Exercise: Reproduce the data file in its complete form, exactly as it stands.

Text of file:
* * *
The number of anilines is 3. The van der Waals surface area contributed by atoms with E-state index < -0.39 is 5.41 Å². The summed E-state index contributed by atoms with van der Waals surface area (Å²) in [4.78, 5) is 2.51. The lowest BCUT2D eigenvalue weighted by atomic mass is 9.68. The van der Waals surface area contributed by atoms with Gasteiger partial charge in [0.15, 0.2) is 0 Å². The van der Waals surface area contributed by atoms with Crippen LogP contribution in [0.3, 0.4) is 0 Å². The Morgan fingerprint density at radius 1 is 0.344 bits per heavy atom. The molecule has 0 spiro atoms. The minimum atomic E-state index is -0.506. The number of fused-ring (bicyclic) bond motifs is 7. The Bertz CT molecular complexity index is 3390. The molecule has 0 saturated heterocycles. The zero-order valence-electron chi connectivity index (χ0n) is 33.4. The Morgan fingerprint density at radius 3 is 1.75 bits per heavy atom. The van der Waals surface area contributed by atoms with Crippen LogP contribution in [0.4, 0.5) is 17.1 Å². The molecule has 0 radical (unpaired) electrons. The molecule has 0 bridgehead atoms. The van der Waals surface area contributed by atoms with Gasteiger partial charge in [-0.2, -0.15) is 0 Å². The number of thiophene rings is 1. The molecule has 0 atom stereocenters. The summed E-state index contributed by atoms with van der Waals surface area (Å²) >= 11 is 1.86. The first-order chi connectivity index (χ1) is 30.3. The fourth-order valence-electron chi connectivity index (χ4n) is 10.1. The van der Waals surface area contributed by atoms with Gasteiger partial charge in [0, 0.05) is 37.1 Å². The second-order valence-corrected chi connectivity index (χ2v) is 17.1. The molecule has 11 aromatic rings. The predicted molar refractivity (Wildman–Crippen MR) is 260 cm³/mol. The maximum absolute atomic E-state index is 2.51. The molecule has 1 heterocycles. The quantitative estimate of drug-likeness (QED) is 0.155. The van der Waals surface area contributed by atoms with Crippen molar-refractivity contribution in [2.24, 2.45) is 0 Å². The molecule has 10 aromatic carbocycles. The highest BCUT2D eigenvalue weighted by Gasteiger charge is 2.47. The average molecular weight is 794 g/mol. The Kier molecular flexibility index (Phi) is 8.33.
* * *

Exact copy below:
The number of anilines is 3. The van der Waals surface area contributed by atoms with E-state index < -0.39 is 5.41 Å². The summed E-state index contributed by atoms with van der Waals surface area (Å²) in [4.78, 5) is 2.51. The lowest BCUT2D eigenvalue weighted by atomic mass is 9.68. The van der Waals surface area contributed by atoms with Gasteiger partial charge in [0.15, 0.2) is 0 Å². The van der Waals surface area contributed by atoms with Crippen LogP contribution in [0.3, 0.4) is 0 Å². The Morgan fingerprint density at radius 1 is 0.344 bits per heavy atom. The molecule has 0 spiro atoms. The minimum atomic E-state index is -0.506. The number of fused-ring (bicyclic) bond motifs is 7. The Bertz CT molecular complexity index is 3390. The molecule has 0 saturated heterocycles. The zero-order valence-electron chi connectivity index (χ0n) is 33.4. The Morgan fingerprint density at radius 3 is 1.75 bits per heavy atom. The van der Waals surface area contributed by atoms with Crippen LogP contribution in [0.4, 0.5) is 17.1 Å². The molecule has 0 radical (unpaired) electrons. The molecule has 0 bridgehead atoms. The van der Waals surface area contributed by atoms with Gasteiger partial charge in [-0.2, -0.15) is 0 Å². The number of thiophene rings is 1. The molecule has 0 atom stereocenters. The summed E-state index contributed by atoms with van der Waals surface area (Å²) >= 11 is 1.86. The first-order chi connectivity index (χ1) is 30.3. The fourth-order valence-electron chi connectivity index (χ4n) is 10.1. The van der Waals surface area contributed by atoms with Gasteiger partial charge in [0, 0.05) is 37.1 Å². The second-order valence-corrected chi connectivity index (χ2v) is 17.1. The molecule has 11 aromatic rings. The predicted molar refractivity (Wildman–Crippen MR) is 260 cm³/mol. The maximum absolute atomic E-state index is 2.51. The molecule has 1 heterocycles. The quantitative estimate of drug-likeness (QED) is 0.155. The van der Waals surface area contributed by atoms with Crippen molar-refractivity contribution in [2.24, 2.45) is 0 Å². The molecule has 10 aromatic carbocycles. The highest BCUT2D eigenvalue weighted by Gasteiger charge is 2.47. The average molecular weight is 794 g/mol. The Kier molecular flexibility index (Phi) is 8.33.